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ment of the thinking activity. For it is the thinking activity that assimilates the results of observation and brings them to fruitage. It is the same thinking activity. that assimilates also the stored-up knowledge of the experience and reflection of the race which the school offers to the pupil. Without his painstaking thought, neither personal observation nor book-learning will avail him much. W. T. HARRIS.
WASHINGTON, D. C., May, 1890.
"I READ your essay on Pestalozzi," said to me one of the three Commissioners who were some twenty years ago empowered to remodel our endowed schools; "I read your essay on Pestalozzi, whom they are always talking about on the Continent, and I found there was nothing whatever in him." This might have been a very effective sarcasm, but I have reason to think that it was not so intended. It was only an expression of our insular ignorance, and of our inability to measure the effect of ideas. Since then we have seen France prostrate before Germany; and not a few, both of the Germans and the French, have attributed the German triumph to the influence of Pestalozzi. So perhaps
there was something in him after all.
But what was there in these ideas of Pestalozzi which can be supposed to have so profoundly affected the education of the Germans? Let us go back a little pour mieux sauter.
Europe was indebted to the Renascence for the conception of "a learned education." The key to all wisdom seemed to have been found in the classical languages, and the highest display of the human intellect was seen in imitating the ancient writings. So education was for the few; the many might do as best they could without it.
This sixteenth-century devotion to the classical literatures met with many adversaries in the centuries following; but the notion had got so firmly fixed that education consisted in learning, that the only question it seemed possible to raise was, In learning what?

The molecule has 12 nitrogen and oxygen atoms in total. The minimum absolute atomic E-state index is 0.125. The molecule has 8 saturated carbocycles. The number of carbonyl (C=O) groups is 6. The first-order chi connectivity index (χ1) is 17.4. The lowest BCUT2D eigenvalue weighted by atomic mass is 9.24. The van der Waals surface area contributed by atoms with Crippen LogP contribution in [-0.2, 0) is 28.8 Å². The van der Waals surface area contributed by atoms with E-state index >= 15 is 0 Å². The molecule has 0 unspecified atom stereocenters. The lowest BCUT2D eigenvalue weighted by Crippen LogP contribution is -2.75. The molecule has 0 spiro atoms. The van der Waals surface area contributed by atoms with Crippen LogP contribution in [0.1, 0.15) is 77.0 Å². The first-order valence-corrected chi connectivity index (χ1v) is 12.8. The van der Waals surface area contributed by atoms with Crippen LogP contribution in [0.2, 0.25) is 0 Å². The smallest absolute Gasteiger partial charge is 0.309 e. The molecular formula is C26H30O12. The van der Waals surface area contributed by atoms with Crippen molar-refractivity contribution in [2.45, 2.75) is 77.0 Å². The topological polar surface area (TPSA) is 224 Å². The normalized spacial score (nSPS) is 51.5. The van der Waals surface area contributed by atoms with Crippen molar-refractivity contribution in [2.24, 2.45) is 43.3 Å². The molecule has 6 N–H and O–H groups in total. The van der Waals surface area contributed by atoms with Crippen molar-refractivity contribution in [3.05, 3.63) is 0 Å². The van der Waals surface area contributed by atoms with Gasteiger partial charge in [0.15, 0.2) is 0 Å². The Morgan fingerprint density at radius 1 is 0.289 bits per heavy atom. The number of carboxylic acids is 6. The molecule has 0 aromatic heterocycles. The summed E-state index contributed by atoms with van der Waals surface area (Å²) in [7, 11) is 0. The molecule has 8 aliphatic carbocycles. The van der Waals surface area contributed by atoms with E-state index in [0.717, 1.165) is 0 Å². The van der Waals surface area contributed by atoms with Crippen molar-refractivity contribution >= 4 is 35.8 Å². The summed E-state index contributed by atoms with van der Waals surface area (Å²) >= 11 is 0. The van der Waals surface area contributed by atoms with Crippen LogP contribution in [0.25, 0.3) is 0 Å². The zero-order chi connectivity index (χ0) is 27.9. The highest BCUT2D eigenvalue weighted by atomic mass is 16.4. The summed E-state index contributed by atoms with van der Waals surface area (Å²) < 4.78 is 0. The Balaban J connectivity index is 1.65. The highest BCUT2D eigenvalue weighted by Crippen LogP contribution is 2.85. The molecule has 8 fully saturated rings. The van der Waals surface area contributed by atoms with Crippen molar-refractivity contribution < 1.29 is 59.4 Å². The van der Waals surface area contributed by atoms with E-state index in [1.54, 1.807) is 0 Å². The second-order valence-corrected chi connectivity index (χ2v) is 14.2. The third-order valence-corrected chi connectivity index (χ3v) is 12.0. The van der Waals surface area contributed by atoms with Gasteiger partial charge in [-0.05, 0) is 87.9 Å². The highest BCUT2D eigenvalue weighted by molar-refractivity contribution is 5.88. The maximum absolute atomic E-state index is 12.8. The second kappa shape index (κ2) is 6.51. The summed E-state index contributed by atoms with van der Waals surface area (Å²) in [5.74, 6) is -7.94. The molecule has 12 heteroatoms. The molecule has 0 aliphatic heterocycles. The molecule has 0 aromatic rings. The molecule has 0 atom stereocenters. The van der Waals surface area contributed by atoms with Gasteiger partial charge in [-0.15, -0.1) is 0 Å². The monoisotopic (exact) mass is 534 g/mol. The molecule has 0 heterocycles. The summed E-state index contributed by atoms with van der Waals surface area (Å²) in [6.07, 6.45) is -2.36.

A great advance was made by our philosopher Locke, when he treated of education under the four heads: (1) Virtue; (2) Wisdom; (3) Manners; (4) Learning; and declared that learning was least and last. But according to him, the education of the gentleman was the only thing to be cared for. "If," says he, "those of that rank are by their education once set right, they will quickly bring all the rest into order." (Epistle Ded. to "Thoughts c. Educ.")
Then came Rousseau. From the circumstances of his life he had no class prejudices, and he had a genius for thinking himself free from all conventions. He it was who first severed entirely education and learning, and brought up his ideal Emile without any regard to the requirements of "Society."
Pestalozzi was, like Rousseau, a citizen of the Swiss Republic, and little fettered by class distinctions. He read Rousseau with enthusiasm, and saw what a force education might become. His great object in life was the elevation of the people, and the consequence was, he became "a schoolmaster."
But his notions of the schoolmaster's function were based on conceptions which then for the first time came clearly into consciousness.
First, as to the aim of education, he announces that
every human being is entitled to the development of the faculties he was born with.
Then as to the nature of the educator's task, he says that it consists in a continual benevolent superintendence, with the object of drawing out those faculties.
There is a strange contrast between the men Rousseau and Pestalozzi. Rousseau was a voice, and nothing else. Everything that he did tended to lessen the influence of everything that he wrote. But Pestalozzi taught mainly by action. In him the most interesting thing is his life.
One of the best authorities we have had on education, my friend Professor Joseph Payne, drew my attention to the excellent biography of Pestalozzi by the Baron de Guimps. Professor Payne has now been taken from us more than thirteen years, and I have been hoping all those years to find as good a translator as my friend would have wished for this valuable book. At last such a translator has been found in a Cambridge friend, Mr. Russell, who was a pupil of mine more than twenty years ago, and who has since become familiar with French educational life and speech as a master in a Lycée. The completion of his task has been delayed by his waiting for the new edition; but now the work has a suitable English dress, I trust we shall find a large increase in the number of Englishmen and Englishwomen who can discern that there is something in Pestalozzi.
R. H. QUICK.